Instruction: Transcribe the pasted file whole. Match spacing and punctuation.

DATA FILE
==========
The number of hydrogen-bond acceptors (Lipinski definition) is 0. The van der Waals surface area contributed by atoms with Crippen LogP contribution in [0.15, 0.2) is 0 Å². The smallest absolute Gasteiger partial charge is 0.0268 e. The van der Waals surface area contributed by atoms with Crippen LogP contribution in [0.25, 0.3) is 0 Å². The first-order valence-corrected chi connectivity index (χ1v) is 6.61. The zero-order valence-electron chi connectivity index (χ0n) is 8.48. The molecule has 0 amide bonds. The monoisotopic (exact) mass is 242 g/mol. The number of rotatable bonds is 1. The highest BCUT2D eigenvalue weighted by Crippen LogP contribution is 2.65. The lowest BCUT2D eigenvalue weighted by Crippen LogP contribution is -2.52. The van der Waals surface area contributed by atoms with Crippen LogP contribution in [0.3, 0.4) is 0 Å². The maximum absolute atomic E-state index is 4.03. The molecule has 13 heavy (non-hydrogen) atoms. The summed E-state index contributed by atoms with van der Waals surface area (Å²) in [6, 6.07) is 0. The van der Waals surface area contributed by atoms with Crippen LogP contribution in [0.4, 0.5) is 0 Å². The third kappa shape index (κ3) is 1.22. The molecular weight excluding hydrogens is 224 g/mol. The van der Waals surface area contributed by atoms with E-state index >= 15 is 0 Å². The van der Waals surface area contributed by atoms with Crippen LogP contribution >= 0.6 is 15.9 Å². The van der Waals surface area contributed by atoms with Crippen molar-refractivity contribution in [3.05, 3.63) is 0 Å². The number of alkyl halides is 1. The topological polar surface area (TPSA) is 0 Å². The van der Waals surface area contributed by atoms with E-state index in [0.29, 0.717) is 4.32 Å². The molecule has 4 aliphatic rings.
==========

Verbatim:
The number of hydrogen-bond acceptors (Lipinski definition) is 0. The van der Waals surface area contributed by atoms with Crippen LogP contribution in [0.15, 0.2) is 0 Å². The smallest absolute Gasteiger partial charge is 0.0268 e. The van der Waals surface area contributed by atoms with Crippen LogP contribution in [0.25, 0.3) is 0 Å². The first-order valence-corrected chi connectivity index (χ1v) is 6.61. The zero-order valence-electron chi connectivity index (χ0n) is 8.48. The molecule has 0 amide bonds. The monoisotopic (exact) mass is 242 g/mol. The number of rotatable bonds is 1. The highest BCUT2D eigenvalue weighted by Crippen LogP contribution is 2.65. The lowest BCUT2D eigenvalue weighted by Crippen LogP contribution is -2.52. The van der Waals surface area contributed by atoms with Crippen LogP contribution in [0.3, 0.4) is 0 Å². The maximum absolute atomic E-state index is 4.03. The molecule has 13 heavy (non-hydrogen) atoms. The summed E-state index contributed by atoms with van der Waals surface area (Å²) in [6, 6.07) is 0. The van der Waals surface area contributed by atoms with Crippen LogP contribution in [0.4, 0.5) is 0 Å². The third kappa shape index (κ3) is 1.22. The molecular weight excluding hydrogens is 224 g/mol. The van der Waals surface area contributed by atoms with E-state index >= 15 is 0 Å². The van der Waals surface area contributed by atoms with Crippen LogP contribution >= 0.6 is 15.9 Å². The van der Waals surface area contributed by atoms with Crippen molar-refractivity contribution in [3.05, 3.63) is 0 Å². The number of alkyl halides is 1. The topological polar surface area (TPSA) is 0 Å². The van der Waals surface area contributed by atoms with E-state index in [0.29, 0.717) is 4.32 Å². The molecule has 4 aliphatic rings.